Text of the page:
Letter to the Editor: What Will We Want Within Wilton Manors?

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The 5th April 2017 edition of SFGN’s Wilton Manors Gazette posted a fascinating constellation of articles including James Oaksun’s “Who Do You Trust?,” concerning questionable practices of politicians and realtors with regard to affordable housing that degrade trust, followed ironically by Michael d’Oliveira’s “Metropolitan Faces Scrutiny at Commission Meeting: Developers Accused of Lying,” which title says it all, then his “Taking Over ‘Site 92’” about differing opinions on neighborhood parkland, and finally Pier Angelo’s tongue in cheek piece titled “Now Wilton Manors Needs An Airport,” which satirizes the current drive to put a train station in our town. Clearly, development in our island oasis and its pitfalls are on our minds nowadays.

Every person living and working in Wilton Manors surely agrees that we want a safe and prosperous town, and almost everybody would also desire our community to have good aesthetics and cultural life. But as those articles clearly reveal, one man’s prosperity is another’s man’s loss, and one woman’s “improvement” is another woman’s “blight.” Though I lay no claim to expertise, it doesn’t take a savant to see that there is a gap between most community members’ vision and desires for our Island City and those of developers and possibly city officials. While many of us quietly enjoy the peaceful small town atmosphere we moved here for, perhaps others have a different concept of the common good.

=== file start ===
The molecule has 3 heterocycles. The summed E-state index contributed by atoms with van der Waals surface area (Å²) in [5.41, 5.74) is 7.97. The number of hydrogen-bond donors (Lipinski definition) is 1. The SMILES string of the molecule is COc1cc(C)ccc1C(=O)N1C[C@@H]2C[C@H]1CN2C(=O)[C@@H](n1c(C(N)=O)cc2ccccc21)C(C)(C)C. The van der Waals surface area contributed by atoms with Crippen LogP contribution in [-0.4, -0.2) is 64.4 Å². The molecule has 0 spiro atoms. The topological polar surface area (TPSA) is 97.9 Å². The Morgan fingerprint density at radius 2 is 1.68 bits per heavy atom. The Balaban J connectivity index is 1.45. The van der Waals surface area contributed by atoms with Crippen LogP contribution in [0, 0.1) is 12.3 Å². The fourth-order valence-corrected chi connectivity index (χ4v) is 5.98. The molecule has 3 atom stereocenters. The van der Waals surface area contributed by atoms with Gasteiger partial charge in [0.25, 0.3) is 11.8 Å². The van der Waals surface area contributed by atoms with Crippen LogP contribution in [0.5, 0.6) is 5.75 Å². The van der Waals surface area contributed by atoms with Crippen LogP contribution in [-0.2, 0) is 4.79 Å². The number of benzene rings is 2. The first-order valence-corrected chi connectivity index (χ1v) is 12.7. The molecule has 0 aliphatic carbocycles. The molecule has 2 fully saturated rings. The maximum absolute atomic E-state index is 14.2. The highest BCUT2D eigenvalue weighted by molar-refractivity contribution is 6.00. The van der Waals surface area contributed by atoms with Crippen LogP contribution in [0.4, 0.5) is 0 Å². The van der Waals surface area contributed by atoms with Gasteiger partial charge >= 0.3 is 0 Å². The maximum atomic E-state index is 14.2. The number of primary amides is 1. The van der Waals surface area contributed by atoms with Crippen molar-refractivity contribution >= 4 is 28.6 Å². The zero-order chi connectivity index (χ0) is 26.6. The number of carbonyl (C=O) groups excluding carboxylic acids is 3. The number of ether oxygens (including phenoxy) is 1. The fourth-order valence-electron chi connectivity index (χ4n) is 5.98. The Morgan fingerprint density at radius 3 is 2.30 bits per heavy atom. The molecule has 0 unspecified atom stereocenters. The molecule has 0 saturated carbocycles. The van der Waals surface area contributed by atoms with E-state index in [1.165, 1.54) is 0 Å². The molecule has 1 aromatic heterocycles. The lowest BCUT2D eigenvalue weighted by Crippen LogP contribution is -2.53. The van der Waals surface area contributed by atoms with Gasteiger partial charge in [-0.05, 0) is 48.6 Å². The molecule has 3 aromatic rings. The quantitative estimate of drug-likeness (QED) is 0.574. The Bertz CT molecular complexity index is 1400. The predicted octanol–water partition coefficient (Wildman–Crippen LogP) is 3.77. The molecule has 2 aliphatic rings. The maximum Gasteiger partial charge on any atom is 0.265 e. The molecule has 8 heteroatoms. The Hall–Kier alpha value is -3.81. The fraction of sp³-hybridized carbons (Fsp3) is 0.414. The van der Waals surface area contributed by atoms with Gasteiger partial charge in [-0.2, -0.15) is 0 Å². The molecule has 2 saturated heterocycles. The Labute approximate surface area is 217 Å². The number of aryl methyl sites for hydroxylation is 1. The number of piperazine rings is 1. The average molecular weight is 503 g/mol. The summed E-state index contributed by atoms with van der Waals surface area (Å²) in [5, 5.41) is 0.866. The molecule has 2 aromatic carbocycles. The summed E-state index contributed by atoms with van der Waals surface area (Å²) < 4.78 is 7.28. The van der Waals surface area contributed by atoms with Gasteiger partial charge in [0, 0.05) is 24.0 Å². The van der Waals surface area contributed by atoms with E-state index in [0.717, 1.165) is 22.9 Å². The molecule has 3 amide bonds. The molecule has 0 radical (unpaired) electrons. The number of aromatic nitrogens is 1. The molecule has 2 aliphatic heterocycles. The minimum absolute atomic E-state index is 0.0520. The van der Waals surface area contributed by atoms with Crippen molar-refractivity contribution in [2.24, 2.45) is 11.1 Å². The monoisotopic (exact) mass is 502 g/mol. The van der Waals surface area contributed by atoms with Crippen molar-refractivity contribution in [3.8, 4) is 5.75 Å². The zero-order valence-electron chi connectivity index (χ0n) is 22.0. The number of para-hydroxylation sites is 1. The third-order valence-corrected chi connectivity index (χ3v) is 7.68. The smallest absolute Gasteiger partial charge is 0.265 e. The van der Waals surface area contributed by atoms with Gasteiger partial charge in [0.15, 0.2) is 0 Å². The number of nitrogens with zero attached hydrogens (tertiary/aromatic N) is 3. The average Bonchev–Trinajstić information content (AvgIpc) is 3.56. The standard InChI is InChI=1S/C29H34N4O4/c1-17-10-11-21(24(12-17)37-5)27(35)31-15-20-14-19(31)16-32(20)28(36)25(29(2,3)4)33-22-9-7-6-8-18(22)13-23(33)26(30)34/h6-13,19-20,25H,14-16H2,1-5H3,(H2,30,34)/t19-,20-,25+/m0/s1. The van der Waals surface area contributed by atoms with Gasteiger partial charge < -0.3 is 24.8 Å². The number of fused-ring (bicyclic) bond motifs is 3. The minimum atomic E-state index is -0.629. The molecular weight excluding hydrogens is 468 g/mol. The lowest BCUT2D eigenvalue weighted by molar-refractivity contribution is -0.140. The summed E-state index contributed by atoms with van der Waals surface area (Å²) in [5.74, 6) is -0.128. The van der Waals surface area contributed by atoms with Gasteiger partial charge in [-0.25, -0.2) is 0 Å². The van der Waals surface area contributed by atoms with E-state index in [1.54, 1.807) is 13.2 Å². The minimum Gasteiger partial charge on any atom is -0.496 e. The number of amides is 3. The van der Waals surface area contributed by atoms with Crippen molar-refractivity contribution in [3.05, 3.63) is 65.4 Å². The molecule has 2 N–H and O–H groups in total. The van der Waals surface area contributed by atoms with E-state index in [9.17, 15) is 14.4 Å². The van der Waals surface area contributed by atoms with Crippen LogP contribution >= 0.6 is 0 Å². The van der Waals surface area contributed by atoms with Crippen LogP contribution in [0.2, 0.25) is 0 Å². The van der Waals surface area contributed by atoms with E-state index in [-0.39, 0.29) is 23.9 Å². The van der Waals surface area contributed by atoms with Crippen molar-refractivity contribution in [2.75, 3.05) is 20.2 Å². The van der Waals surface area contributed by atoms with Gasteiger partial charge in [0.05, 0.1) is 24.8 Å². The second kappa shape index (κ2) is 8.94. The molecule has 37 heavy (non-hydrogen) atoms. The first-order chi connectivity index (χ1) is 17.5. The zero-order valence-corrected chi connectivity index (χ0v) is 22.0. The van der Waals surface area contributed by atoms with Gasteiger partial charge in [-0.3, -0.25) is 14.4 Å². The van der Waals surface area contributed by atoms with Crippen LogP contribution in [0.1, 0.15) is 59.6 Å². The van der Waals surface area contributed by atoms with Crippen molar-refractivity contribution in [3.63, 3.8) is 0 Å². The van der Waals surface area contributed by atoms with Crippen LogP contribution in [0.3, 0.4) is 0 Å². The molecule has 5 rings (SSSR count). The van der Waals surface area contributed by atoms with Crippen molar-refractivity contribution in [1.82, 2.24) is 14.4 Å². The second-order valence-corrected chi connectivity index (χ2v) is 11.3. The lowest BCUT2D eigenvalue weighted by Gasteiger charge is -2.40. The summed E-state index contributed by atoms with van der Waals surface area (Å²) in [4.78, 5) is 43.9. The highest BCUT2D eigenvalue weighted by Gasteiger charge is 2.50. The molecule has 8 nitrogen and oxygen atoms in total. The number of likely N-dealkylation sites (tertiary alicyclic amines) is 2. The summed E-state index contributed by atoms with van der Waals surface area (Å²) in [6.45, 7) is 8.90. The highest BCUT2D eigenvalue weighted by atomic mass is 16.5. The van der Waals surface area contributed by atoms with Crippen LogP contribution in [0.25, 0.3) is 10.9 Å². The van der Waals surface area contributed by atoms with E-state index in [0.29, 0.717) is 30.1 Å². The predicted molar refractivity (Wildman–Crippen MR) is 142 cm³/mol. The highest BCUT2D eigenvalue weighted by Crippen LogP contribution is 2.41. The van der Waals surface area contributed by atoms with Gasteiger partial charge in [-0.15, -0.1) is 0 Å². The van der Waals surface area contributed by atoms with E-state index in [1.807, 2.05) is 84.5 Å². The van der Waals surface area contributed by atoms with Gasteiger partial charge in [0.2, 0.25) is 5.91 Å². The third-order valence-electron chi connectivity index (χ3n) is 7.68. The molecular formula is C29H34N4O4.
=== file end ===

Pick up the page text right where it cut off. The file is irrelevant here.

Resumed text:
A case in point, which seems to be moving under the radar, is The Pride Center’s current plans to develop affordable or low income housing along the Dixie Highway stretch of Equality Park. While the Pride Center is a wonderful presence in our community and its Board’s initial intention to create a home on its grounds for local LBGT seniors was 100 percent laudable, the project has morphed into a nightmare for Wilton Manors.

This housing will not be for LBGT people. In fact, it will draw in people from throughout Broward County who have needs which The Pride Center cannot meet. If constructed on this tax-sheltered property, it will bring no income to Wilton Manors, but it will require City services from sanitation to the police. Traffic and congestion along that dangerous curve on Dixie Highway can only grow worse with high rise construction right on the street.

No doubt some readers will disagree with me and feel there is a benefit to dangerously crowding our community and burdening its services, but the real issue is exchange of accurate information.

We need to follow what “development” plans and vision The City is considering, the costs to us as a community – not just in dollars but in quality of life – and we need to take multiple opportunities to express our views.

Part of the burden, of course, lies on each individual among us to make his or her opinions known to our dedicated town officials, for absent the public’s known opinions, others will act on their own beliefs and for their own benefit.

— Jim Sentman

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